IEEMA strategy can boost India's electrical equipment exports | SupportBiz


IEEMA strategy can boost India's electrical equipment exports

Small to midsize electrical equipment manufacturers in India, whose share in the global electrical exports pie is an insignificant one-percent only, must look at the global market, if not for growth, at least for survival. Exports will ensure a healthy financial situation for the smaller players in the long run, according to a trade body.

Electrical equipment exports out of India, valued at Rs. 20,000 crore, have grown 42 percent year-on-year, said J.G.Kulkarni, president, Indian Electrical and Electronics Manufacturers Association (IEEMA). “We hope to grow our exports to five to seven percent within five years and are working on a plan to help IEEMA members increase their exports,” Kulkarni said. 75 percent of IEEMA’s 795 member companies are small to midsize firms.

IEEMA has a two pronged strategy to grow exports – develop clusters or industrial zones wherein several manufacturers can pool in their resources to research and develop better products; and work with the Export-Import Bank of India’s (EXIM bank) and tap it vast expertise on the exports front, Kulkarni said.

IEEMA hopes to make it easier for its members to borrow funds from EXIM and sell to emerging market such as the growing economies in Africa. “The details are being worked out,” Kulkarni said.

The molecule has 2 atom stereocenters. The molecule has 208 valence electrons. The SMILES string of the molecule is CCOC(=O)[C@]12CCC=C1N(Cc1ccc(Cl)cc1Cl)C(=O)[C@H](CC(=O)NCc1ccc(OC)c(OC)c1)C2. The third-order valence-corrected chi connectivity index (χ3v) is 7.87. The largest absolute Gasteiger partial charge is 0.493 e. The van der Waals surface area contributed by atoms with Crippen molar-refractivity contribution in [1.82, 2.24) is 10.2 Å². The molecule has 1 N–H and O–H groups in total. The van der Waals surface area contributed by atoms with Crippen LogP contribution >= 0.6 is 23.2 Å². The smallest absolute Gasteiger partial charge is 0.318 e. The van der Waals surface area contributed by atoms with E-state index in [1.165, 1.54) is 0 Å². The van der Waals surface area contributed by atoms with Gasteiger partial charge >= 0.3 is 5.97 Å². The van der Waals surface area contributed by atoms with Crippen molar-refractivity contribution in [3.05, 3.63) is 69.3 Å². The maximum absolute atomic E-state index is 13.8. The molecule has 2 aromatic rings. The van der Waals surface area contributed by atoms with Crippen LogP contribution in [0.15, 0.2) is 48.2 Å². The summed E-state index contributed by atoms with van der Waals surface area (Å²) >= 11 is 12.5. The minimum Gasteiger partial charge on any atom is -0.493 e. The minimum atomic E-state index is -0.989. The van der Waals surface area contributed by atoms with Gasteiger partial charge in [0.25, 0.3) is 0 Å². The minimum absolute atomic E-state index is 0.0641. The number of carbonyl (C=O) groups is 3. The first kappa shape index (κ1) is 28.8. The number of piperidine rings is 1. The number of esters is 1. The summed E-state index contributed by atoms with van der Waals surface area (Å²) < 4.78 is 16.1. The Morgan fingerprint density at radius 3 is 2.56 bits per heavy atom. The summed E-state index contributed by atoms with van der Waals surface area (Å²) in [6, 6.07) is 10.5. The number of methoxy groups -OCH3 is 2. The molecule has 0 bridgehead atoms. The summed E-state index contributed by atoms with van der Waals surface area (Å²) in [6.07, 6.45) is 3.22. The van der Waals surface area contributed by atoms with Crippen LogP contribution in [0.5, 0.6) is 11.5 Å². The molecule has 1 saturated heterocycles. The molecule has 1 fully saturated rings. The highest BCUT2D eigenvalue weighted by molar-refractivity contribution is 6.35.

The focus of the cluster-approach “is co-operation, not competition. Companies can share resources effectively, at minimal costs. We hope to develop four clusters in India, one in each region” said Kulkarni.

South-east Asia, Africa and South America are the key export markets for Indian electrical equipment makers. As such, fluctuations in demand from the US and the Eurozone, top destinations for Indian goods, do not affect local electrical equipment manufacturers, Kulkarni said.

On the domestic front, IEEMA views the government’s decision to bail out cash strapped distribution companies by restructuring their loans as positive for manufacturers of equipment such as transformers, cables and meters. “My hunch is that the electrical equipment industry has not seen any volume growth over the last few quarters. With discoms’ financial health improving, the industry could witness a 10 percent volume growth annually,” Kulkarni said.

Government intervention will also speed up disbursements by discoms to their suppliers. “At present payments are held up for 150-180 days, which is a burden on a company’s working capital. The industry norm, of 90 days, is a comfortable position to work with, especially for the smaller firms,” Kulkarni said.